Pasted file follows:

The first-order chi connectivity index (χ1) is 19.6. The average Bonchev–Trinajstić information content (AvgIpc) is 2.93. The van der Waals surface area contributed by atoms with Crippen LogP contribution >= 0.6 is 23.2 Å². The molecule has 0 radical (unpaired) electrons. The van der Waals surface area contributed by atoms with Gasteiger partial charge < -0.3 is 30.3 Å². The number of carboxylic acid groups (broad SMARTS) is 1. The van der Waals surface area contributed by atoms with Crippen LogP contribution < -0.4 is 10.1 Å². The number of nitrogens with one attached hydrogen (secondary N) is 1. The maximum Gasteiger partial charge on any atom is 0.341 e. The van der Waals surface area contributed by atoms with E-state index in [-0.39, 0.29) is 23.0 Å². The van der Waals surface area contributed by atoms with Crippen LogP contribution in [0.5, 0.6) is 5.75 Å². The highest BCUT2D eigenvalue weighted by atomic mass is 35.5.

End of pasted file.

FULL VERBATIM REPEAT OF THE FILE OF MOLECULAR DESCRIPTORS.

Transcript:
The first-order chi connectivity index (χ1) is 19.6. The average Bonchev–Trinajstić information content (AvgIpc) is 2.93. The van der Waals surface area contributed by atoms with Crippen LogP contribution >= 0.6 is 23.2 Å². The molecule has 0 radical (unpaired) electrons. The van der Waals surface area contributed by atoms with Gasteiger partial charge < -0.3 is 30.3 Å². The number of carboxylic acid groups (broad SMARTS) is 1. The van der Waals surface area contributed by atoms with Crippen LogP contribution < -0.4 is 10.1 Å². The number of nitrogens with one attached hydrogen (secondary N) is 1. The maximum Gasteiger partial charge on any atom is 0.341 e. The van der Waals surface area contributed by atoms with E-state index in [-0.39, 0.29) is 23.0 Å². The van der Waals surface area contributed by atoms with Crippen LogP contribution in [0.5, 0.6) is 5.75 Å². The highest BCUT2D eigenvalue weighted by atomic mass is 35.5.